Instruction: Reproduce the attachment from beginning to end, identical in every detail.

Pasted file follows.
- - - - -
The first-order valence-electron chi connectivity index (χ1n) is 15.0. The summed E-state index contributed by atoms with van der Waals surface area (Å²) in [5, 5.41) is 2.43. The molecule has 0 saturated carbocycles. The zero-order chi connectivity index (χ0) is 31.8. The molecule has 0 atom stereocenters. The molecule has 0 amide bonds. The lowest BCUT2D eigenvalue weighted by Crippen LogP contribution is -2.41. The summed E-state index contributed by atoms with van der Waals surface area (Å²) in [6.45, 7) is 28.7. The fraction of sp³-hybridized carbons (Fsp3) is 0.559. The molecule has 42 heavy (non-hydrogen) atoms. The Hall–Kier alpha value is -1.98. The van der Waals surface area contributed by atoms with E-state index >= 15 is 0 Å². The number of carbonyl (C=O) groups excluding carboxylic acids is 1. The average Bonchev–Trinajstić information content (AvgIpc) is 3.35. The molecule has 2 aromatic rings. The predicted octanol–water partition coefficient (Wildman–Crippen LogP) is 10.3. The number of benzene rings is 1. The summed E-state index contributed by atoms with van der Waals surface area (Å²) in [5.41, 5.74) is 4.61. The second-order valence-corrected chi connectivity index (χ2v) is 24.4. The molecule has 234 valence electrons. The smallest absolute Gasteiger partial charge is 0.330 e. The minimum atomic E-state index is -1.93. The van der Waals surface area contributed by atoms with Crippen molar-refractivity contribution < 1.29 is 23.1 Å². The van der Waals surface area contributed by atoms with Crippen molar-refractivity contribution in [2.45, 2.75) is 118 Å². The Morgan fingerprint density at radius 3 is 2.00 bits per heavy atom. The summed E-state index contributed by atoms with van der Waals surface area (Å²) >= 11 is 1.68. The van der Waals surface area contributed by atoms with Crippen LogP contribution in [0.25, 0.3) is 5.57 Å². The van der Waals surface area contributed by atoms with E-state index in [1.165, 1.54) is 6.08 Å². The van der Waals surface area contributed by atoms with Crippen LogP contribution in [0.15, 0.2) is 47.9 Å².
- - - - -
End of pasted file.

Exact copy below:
The first-order valence-electron chi connectivity index (χ1n) is 15.0. The summed E-state index contributed by atoms with van der Waals surface area (Å²) in [5, 5.41) is 2.43. The molecule has 0 saturated carbocycles. The zero-order chi connectivity index (χ0) is 31.8. The molecule has 0 atom stereocenters. The molecule has 0 amide bonds. The lowest BCUT2D eigenvalue weighted by Crippen LogP contribution is -2.41. The summed E-state index contributed by atoms with van der Waals surface area (Å²) in [6.45, 7) is 28.7. The fraction of sp³-hybridized carbons (Fsp3) is 0.559. The molecule has 42 heavy (non-hydrogen) atoms. The Hall–Kier alpha value is -1.98. The van der Waals surface area contributed by atoms with E-state index >= 15 is 0 Å². The number of carbonyl (C=O) groups excluding carboxylic acids is 1. The average Bonchev–Trinajstić information content (AvgIpc) is 3.35. The molecule has 2 aromatic rings. The predicted octanol–water partition coefficient (Wildman–Crippen LogP) is 10.3. The number of benzene rings is 1. The summed E-state index contributed by atoms with van der Waals surface area (Å²) in [5.41, 5.74) is 4.61. The second-order valence-corrected chi connectivity index (χ2v) is 24.4. The molecule has 234 valence electrons. The smallest absolute Gasteiger partial charge is 0.330 e. The minimum atomic E-state index is -1.93. The van der Waals surface area contributed by atoms with Crippen molar-refractivity contribution < 1.29 is 23.1 Å². The van der Waals surface area contributed by atoms with Crippen molar-refractivity contribution in [2.45, 2.75) is 118 Å². The Morgan fingerprint density at radius 3 is 2.00 bits per heavy atom. The summed E-state index contributed by atoms with van der Waals surface area (Å²) >= 11 is 1.68. The van der Waals surface area contributed by atoms with Crippen LogP contribution in [0.25, 0.3) is 5.57 Å². The van der Waals surface area contributed by atoms with E-state index in [1.165, 1.54) is 6.08 Å². The van der Waals surface area contributed by atoms with Crippen LogP contribution in [0.15, 0.2) is 47.9 Å².